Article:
Augusta, Eisenhower & Pelham

Pelham Figures Prominently in Eisenhower's Membership at Augusta

Presidential Lies – the Illustrated History of White House Golf (1) opines that: “No other U.S. President has been so identified with golf as Dwight D. Eisenhower. But then, no other President has ever been quite so consumed by the game.”  If there is one golf course, most closely associated with the former president, it is the Augusta National Golf Club. The club has an “Eisenhower Cabin,” built in 1953 specifically for the president, complete with a large finished basement for the secret service. An “Eisenhower Pew” at the nearby Reid Memorial Presbyterian Church, marks the spot where Ike and Mamie worshipped during their frequent trips to Augusta. An “Eisenhower Cracker Barrel,” made from an original 1817 timber taken from the White House roof during renovations in 1927, is located in the National's pro-shop.(2)   Anyone listening to the Masters Tournament last weekend would have heard a posthumous honorable mention of the “Eisenhower Tree” during the broadcast -- an old loblolly pine tree on the 17th hole, which was given its name because the president sought unsuccessfully to have it taken down after it kept interfering with his game.   (The tree withstood the attacks from the five-star general and commander-in-chief but succumbed to Mother Nature after a 2014 ice storm.) 

Eisenhower would likely never have been connected to the National but for Pelhamite William E. Robinson (1901-1969) who lived from 1946 to 1955 at 328 Cliff Avenue. Without Ike’s connection to Robinson and his golfing buddies at the National, he might never have become president.

William E. Robinson was long associated with the New York Herald Tribune, serving successively as editor, executive vice president and publisher. (Later in his career, he started his own advertising agency and finished off as Chairman of Coca-Cola.)(3)   It was during Robinson’s earlier years with the newspaper that he was sent to France where General Dwight D. Eisenhower had imposed tight restrictions on reporting. Robinson scheduled a meeting with Eisenhower to seek more leniency. Ironically, the meeting was scheduled right at the start of a German counteroffensive that became the “Battle of the Bulge,” but Eisenhower took the meeting and Robinson was impressed with his cool head while, literally, under fire. The two became fast friends.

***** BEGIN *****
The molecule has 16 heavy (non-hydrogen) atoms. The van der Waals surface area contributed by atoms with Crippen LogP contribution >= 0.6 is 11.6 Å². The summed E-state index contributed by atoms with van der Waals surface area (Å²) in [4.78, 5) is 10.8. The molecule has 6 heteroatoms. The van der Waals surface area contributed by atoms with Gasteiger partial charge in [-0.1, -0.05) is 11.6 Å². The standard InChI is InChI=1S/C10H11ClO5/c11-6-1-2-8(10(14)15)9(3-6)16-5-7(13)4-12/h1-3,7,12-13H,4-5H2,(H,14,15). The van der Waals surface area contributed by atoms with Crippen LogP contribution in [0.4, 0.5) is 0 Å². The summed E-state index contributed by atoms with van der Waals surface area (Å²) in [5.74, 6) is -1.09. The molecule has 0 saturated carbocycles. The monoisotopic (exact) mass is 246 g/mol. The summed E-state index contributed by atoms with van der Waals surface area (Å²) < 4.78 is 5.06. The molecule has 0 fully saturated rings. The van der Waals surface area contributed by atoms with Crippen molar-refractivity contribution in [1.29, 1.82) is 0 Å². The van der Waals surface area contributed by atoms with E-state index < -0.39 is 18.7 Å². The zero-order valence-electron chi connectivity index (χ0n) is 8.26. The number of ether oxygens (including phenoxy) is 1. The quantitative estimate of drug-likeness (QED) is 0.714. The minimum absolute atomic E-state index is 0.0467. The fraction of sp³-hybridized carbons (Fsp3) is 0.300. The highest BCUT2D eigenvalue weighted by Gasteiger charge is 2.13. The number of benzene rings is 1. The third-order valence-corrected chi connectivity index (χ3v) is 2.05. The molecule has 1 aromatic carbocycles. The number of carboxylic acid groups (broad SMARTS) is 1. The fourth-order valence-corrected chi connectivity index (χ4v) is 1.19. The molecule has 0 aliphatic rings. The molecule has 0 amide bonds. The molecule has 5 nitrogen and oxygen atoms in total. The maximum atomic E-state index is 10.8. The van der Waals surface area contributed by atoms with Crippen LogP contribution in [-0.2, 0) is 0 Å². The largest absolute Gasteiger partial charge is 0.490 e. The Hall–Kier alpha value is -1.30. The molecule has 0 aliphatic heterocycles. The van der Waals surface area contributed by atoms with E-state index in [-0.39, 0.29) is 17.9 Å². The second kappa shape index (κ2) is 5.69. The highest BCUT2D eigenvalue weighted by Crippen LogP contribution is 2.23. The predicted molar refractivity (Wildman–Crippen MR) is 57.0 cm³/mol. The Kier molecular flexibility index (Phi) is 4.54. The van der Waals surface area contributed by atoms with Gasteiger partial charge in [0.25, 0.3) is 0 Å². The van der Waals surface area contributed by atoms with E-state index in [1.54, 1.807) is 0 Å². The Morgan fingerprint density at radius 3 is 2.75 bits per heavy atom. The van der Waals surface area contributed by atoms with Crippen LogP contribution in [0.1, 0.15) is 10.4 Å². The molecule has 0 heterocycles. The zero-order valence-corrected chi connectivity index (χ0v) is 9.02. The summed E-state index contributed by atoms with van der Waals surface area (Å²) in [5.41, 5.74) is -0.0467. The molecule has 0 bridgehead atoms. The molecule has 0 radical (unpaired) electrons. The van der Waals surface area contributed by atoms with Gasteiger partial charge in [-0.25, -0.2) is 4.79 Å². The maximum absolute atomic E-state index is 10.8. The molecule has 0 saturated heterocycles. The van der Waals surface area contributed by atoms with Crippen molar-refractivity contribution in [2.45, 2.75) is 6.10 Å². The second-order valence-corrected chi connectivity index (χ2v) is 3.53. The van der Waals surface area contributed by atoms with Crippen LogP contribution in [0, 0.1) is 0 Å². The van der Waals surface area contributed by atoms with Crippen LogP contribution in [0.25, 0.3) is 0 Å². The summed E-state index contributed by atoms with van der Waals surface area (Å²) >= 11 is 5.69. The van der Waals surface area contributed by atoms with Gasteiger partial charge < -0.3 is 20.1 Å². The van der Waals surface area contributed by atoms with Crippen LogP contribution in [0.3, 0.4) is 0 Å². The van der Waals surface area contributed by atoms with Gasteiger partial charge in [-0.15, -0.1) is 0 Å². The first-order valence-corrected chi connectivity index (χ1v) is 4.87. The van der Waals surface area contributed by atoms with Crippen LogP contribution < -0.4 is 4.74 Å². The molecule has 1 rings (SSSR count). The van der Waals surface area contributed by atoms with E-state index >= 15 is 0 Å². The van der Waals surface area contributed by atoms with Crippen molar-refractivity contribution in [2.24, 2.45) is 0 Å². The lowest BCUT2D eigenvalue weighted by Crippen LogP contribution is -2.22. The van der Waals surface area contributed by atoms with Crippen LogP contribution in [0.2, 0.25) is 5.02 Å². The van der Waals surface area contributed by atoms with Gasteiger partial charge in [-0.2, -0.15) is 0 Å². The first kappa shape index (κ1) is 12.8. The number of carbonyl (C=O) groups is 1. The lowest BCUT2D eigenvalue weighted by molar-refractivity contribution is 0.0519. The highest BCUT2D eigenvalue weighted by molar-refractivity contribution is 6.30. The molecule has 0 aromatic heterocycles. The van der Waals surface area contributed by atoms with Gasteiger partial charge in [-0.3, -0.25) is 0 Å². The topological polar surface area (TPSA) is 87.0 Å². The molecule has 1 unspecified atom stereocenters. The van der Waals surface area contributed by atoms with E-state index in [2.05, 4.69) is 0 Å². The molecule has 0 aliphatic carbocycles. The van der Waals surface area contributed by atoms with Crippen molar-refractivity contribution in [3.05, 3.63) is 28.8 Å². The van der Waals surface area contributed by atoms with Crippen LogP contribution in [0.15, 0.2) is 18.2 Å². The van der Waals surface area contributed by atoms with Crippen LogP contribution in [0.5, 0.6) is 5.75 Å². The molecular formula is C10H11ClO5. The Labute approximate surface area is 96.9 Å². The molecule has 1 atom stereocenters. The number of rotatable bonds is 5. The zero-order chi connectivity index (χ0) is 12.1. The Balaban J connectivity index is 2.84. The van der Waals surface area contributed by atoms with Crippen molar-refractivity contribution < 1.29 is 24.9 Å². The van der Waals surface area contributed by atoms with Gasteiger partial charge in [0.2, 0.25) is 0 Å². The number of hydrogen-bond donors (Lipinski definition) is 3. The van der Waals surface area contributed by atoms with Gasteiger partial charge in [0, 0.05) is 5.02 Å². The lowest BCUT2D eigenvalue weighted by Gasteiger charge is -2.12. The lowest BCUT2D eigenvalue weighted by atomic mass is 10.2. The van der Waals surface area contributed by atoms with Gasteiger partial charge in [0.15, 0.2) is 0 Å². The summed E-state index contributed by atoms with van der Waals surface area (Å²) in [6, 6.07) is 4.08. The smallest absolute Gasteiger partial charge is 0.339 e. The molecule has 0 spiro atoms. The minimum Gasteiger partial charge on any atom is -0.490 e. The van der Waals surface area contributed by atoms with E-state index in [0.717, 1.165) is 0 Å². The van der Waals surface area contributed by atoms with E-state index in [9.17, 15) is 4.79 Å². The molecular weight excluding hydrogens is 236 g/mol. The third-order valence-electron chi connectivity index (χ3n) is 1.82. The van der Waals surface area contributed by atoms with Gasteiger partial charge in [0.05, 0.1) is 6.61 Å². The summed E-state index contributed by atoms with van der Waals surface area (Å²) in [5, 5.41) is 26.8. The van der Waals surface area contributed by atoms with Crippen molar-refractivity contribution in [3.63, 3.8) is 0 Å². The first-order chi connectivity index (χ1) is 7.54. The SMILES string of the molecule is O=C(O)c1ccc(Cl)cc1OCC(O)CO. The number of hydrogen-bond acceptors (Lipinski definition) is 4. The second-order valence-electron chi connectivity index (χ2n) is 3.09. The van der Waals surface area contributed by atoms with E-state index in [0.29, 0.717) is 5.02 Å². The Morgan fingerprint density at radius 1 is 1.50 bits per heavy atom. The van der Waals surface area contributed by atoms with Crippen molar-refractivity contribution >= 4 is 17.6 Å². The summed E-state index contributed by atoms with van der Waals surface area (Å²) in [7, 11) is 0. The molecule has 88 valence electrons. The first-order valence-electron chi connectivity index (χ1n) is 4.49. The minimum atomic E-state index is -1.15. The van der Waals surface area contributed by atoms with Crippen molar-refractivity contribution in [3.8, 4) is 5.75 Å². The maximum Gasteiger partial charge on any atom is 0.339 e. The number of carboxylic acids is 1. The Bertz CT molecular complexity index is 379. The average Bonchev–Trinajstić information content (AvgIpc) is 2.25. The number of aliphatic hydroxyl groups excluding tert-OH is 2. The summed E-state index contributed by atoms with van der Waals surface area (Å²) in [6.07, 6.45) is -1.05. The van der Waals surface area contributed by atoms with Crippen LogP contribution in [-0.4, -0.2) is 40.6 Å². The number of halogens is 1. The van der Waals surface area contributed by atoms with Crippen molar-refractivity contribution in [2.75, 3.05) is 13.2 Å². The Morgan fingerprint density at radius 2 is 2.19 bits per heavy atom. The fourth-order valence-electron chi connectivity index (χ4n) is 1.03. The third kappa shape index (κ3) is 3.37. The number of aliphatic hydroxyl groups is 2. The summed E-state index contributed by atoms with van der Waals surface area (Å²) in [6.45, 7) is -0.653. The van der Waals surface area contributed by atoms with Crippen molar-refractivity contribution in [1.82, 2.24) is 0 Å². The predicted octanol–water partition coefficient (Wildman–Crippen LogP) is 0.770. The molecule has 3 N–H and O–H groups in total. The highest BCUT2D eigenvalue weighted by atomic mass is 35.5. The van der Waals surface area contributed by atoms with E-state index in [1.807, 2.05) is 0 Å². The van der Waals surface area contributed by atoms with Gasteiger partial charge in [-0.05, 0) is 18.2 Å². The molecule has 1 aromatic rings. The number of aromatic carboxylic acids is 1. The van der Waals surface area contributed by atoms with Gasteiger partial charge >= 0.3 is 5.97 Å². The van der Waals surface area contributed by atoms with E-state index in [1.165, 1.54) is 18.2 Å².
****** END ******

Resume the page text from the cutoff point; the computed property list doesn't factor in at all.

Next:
In the spring of 1948, after the war, Robinson invited Ike to Augusta for a weekend. Eisenhower stayed for ten days. Before his departure, he was inducted as a member. He returned to Augusta in March 1949 to recuperate from gastroenteritis brought on by the stress of trying to broker a deal between the armed services to create a new post-War “Department of Defense.”(4)   (Right: Eisenhower with Bobby Jones, William Robinson & Clifford Roberts at the National, 1948)


Robinson and other members of the National became part of a group the press derided as “Ike’s Millionaires,” helping him to secure the Republican nomination and then winning the White House. An “Ike for President Club” was formed at 328 Cliff Avenue.(5)   Bobby Jones, co-founder of the National, campaigned for him on the floor of the GOP national convention and the club’s other founder, Clifford Roberts, defended Ike against claims that his avid golfing got in the way of his duties. The day after he was elected, President Eisenhower flew to Georgia and took his rest at Augusta. Ike went on to make 29 trips to Augusta, playing 210 rounds of golf at the National during his two terms as president, and made another 11 visits after leaving office.(6)
(Above:  the "Eisenhower Cabin" at the Augusta National Golf Club)

“It’s an honor to Augusta and a testament to the spiritually restorative powers of Augusta National that one of our greatest presidents came here when he needed to recharge.”
"Ike’s Impact,” Augusta Magazine, April, 2020

 Besides seeing Robinson regularly at the National, Eisenhower often stayed with the Robinsons at 328 Cliff Avenue. Neighbors from the time, like Betty Bucher, recall Eisenhower walking his Scottish Terrier along the Cliff Avenue sidewalks with the Secret Service in tow. Eisenhower and Robinson both died of heart attacks within about two months of each other in 1969.  

Sources:
1 Campbell, Shepherd & Landau, Peter, Presidential Lies -- The Illustrated History of White House Golf, Macmillan (1996)
“Eisenhower Left mark on National,” The Augusta Chronicle, February 16, 2012  2 William E. Robinson Dies at 68, The New York Times, Sunday, June 8, 1969
3 “Ike’s Impact,” Augusta Magazine, April, 2020 
4 Sowell, David, “All the President’s Men,” Links Magazine, September/October 2004; Beschloss, Michael, “The Gang That Always Liked Ike,” New York Times, November 15, 2014.
5 Daily Argus (Mount Vernon), 1952
6 Boyette, John, “Eisenhower Loved Augusta National, and the city loved him back,” The Augusta Chronicle, March 24, 2012 


Arthur L. Scinta

Daronco Town House, 20 Fifth Avenue
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